I also get the "glow" mysely and, personally, eating only makes things
worse for me.  I just try not to eat so much and so close to the time
I know I might be having a drink as well as not eat during. (i usually
wait a good 3-4 hours)  I'm thinking the food just lets it sit in your
stomach longer makes it longer to run through your system.  And as for
the advice on taking niacin..I was reading another site that but i
don't know.  said it was either nicotinamide or niacinamide..not
niacin.    the site is:  I don't
know what really works but the separating of food and alcohol seem to
work pretty well for me.
Subject: Re: Treatment for the "Asian Flush" associated with alcohol?
From: utnick-ga on 04 Dec 2004 18:40 PST
Howdy, I know this thread started a while ago, but i have the answer
to all your prayers.  Take a antacid (pepcid AC, zantac NOT tums,
etc.) and follow the directions on the box this will help immensely.
Subject: Re: Treatment for the "Asian Flush" associated with alcohol?
From: soulsurfer3-ga on 11 Dec 2004 21:14 PST
Just to add to the posting, I'm half asian, and have problems with the
flush and associated problems.  Eating has various effects sometimes
helping sometimes not, but is certainly not consistent.  I've found
that sugary drinks (margarita's, Mai-Tai's, etc) are the worse, and
generally give me a headache as well.  Wine and beer are next worst. 
Good quality vodka mixed with soda water or water (martini's also)
usually has pretty minimal effect--just a light flush instead of the
full Red Light effect.  I haven't tried the antacid solution.
Subject: Re: Treatment for the "Asian Flush" associated with alcohol?
From: earthsuit-ga on 04 Jan 2005 11:50 PST
I'm half asian also and the flush hits me pretty bad that I cant
engage in the activity.  Likewise vodka is proberly the best of the
lot, mixed perhaps with orange juice. Sugar doesnt seem to help and
maybe it worsens the situtation in my case. I might give the
suggestions in this thread a try, mega doses of nicican may work but
it is interesting to note the substance in itself causes flushing
also.  there is a no flush compound (Inositol Hexanicotinate) and i
Think megadosing with that (maybe not to frequently as it has its own
pros and cons could be a feasible solution.  The mutant genes cofactor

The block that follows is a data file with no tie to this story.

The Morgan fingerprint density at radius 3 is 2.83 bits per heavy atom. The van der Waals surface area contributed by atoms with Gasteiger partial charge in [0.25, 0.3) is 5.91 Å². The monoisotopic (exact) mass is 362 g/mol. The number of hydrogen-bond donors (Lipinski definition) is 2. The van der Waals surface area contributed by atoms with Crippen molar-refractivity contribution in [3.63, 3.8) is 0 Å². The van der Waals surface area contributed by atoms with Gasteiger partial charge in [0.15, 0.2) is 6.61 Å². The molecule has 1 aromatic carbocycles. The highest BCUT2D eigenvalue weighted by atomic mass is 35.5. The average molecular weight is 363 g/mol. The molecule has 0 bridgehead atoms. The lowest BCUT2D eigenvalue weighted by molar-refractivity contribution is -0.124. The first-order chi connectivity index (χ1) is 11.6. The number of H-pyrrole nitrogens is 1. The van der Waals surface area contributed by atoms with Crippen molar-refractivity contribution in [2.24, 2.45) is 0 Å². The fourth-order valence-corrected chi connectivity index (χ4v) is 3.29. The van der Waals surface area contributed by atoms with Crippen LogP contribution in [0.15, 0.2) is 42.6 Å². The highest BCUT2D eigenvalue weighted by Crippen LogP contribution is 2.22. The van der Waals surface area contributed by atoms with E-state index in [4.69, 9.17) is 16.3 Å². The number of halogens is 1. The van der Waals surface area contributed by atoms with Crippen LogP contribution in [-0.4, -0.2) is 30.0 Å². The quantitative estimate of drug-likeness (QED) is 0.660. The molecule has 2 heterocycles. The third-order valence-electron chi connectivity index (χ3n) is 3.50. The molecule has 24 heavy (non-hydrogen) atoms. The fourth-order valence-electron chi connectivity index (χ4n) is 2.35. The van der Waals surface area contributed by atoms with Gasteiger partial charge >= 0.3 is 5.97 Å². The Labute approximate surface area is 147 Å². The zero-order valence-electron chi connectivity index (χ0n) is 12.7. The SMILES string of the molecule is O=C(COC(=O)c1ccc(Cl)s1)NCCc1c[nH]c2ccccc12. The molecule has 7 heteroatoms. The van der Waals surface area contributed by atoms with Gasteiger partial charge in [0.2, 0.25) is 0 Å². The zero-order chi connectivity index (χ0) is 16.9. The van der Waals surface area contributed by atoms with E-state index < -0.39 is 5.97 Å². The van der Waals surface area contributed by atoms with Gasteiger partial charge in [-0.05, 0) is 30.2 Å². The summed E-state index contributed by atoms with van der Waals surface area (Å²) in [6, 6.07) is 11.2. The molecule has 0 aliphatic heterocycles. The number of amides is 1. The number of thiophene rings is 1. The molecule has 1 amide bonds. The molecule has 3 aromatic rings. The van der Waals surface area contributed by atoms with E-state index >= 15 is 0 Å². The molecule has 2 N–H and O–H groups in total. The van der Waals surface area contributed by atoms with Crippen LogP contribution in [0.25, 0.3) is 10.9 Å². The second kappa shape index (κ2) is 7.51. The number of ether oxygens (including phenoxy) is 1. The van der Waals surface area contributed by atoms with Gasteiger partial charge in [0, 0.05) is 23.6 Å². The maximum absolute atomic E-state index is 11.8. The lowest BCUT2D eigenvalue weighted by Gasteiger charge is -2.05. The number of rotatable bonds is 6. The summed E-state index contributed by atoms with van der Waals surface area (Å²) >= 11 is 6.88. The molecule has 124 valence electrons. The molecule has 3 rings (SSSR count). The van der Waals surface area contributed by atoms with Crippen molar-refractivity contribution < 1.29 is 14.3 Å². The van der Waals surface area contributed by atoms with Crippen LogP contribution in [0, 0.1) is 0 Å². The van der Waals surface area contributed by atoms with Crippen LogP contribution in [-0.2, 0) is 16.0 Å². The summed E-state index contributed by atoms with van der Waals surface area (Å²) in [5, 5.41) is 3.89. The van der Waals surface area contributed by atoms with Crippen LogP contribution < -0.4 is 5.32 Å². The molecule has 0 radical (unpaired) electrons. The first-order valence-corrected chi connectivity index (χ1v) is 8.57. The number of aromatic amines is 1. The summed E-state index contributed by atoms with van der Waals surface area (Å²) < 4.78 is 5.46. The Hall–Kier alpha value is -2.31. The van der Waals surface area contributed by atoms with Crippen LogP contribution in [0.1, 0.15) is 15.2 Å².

(NAD) is as far as i can interpret a compound of the supplements
niacic acid (causes the vasolidation), nicotimamade, both together
which make "nician".  To treat this symptom at the cause would be to
address the imbalance here but I think it's inherrently a very complex
arangement and it's not as simple an answer as suplementing one
missing vitimin. "oxidation of ethanol results in the transfer of
hydrogen to the co-factor NAD converting it to its reduced form NADH"

However there are potentially other ways that this symptom could be contained.

4-methpyrazole is an easy solution but it should be noted the drug
itself has some very nasty side effects.  Not to mention they
adminster it intravenously.  I would stay away from this one.

Some people mentioned substances that can bypass the first pass
process of alcohol (in the stomach) the first pass process is more
important to men than women as they have a lower water content.  As
mentioned the majority of the action happens in the liver anyhow so
the process would simply delay or stall acculimation of acetaldehyde
for a certain amount of time untill it all reaches the liver
eventually anyway.

Metabolism of ethanol:
While the ADH + NAD = NADH route is considered the primary route for
the breakdown of alcohol it should be noted that there other pathways
in which the substance can be processed.  The MEOS system is used
increasingly in those who often consume large ammounts of alcohol.  In
this case a much higher percentage (up to tenfold) of the substance is
metabolized through this route.  This is why some people with the
deficiency report that drinking more frequently reduces the flush
symptoms. An idea would be to take another substance that also uses
the MEOS system, priming or enabling it as a route of catalzisation as
a substitute to the ADH route. Another system exists in the large
intestine (ie colon) I believe this route is refered to as catalese
but I not sure.  The contribution of bacteria in gastronomical alcohol
matabolism is still controversial. Certain antibotics can increase
alcohol absorbtion in the intestine.

Reducing vasodilation.  I didnt look into this but certain precautions
(as mentioned above) can be taken to limit the extremity of flushing
in the face and other areas.

Id like to compile more information before testing any of the above
things (it's kinda like stabbing in the dark really) and get more
conclusive data on a whole range of things from the matobolism of
alcohol ALDH, MEOS and catalase, the mutant gene ALDH2,drug alcohol
interactivity, and the function of niacin and NAD to try and forumlate
a solution.

here's some linkage for all the above stuff
Subject: Re: Treatment for the "Asian Flush" associated with alcohol?
From: 321monkey-ga on 21 Jan 2005 08:58 PST
has anyone tried the antacid? Does it work? When do you take it?